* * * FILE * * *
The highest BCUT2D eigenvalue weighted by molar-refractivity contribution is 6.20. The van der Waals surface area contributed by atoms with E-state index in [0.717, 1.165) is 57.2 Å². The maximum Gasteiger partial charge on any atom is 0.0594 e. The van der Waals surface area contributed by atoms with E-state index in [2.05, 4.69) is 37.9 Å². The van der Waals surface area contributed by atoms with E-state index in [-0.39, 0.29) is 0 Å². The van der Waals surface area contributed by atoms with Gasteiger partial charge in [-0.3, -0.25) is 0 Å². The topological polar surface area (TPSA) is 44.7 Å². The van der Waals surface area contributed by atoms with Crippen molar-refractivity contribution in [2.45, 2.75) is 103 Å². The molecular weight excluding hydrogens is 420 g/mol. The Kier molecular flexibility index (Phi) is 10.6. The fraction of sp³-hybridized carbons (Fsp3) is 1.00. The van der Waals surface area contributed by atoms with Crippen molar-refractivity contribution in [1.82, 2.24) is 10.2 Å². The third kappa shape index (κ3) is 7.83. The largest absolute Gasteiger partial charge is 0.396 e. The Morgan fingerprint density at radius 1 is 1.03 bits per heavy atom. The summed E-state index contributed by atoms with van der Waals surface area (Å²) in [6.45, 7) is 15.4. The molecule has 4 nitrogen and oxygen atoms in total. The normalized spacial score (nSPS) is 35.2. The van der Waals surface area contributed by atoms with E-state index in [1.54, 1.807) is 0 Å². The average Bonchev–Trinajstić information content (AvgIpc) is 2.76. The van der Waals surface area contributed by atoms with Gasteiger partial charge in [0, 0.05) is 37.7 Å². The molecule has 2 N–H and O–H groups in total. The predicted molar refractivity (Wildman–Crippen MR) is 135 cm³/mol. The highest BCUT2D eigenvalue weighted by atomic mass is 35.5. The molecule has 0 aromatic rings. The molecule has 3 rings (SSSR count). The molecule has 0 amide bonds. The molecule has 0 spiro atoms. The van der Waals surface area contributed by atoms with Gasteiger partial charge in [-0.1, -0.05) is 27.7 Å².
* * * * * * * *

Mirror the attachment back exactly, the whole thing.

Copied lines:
The highest BCUT2D eigenvalue weighted by molar-refractivity contribution is 6.20. The van der Waals surface area contributed by atoms with E-state index in [0.717, 1.165) is 57.2 Å². The maximum Gasteiger partial charge on any atom is 0.0594 e. The van der Waals surface area contributed by atoms with E-state index in [2.05, 4.69) is 37.9 Å². The van der Waals surface area contributed by atoms with E-state index in [-0.39, 0.29) is 0 Å². The van der Waals surface area contributed by atoms with Gasteiger partial charge in [-0.3, -0.25) is 0 Å². The topological polar surface area (TPSA) is 44.7 Å². The van der Waals surface area contributed by atoms with Crippen molar-refractivity contribution in [2.45, 2.75) is 103 Å². The molecular weight excluding hydrogens is 420 g/mol. The Kier molecular flexibility index (Phi) is 10.6. The fraction of sp³-hybridized carbons (Fsp3) is 1.00. The van der Waals surface area contributed by atoms with Crippen molar-refractivity contribution in [1.82, 2.24) is 10.2 Å². The third kappa shape index (κ3) is 7.83. The largest absolute Gasteiger partial charge is 0.396 e. The Morgan fingerprint density at radius 1 is 1.03 bits per heavy atom. The summed E-state index contributed by atoms with van der Waals surface area (Å²) in [6.45, 7) is 15.4. The molecule has 4 nitrogen and oxygen atoms in total. The normalized spacial score (nSPS) is 35.2. The van der Waals surface area contributed by atoms with E-state index in [1.54, 1.807) is 0 Å². The average Bonchev–Trinajstić information content (AvgIpc) is 2.76. The van der Waals surface area contributed by atoms with Gasteiger partial charge in [0, 0.05) is 37.7 Å². The molecule has 2 N–H and O–H groups in total. The predicted molar refractivity (Wildman–Crippen MR) is 135 cm³/mol. The highest BCUT2D eigenvalue weighted by atomic mass is 35.5. The molecule has 0 aromatic rings. The molecule has 3 rings (SSSR count). The molecule has 0 amide bonds. The molecule has 0 spiro atoms. The van der Waals surface area contributed by atoms with Gasteiger partial charge in [-0.1, -0.05) is 27.7 Å².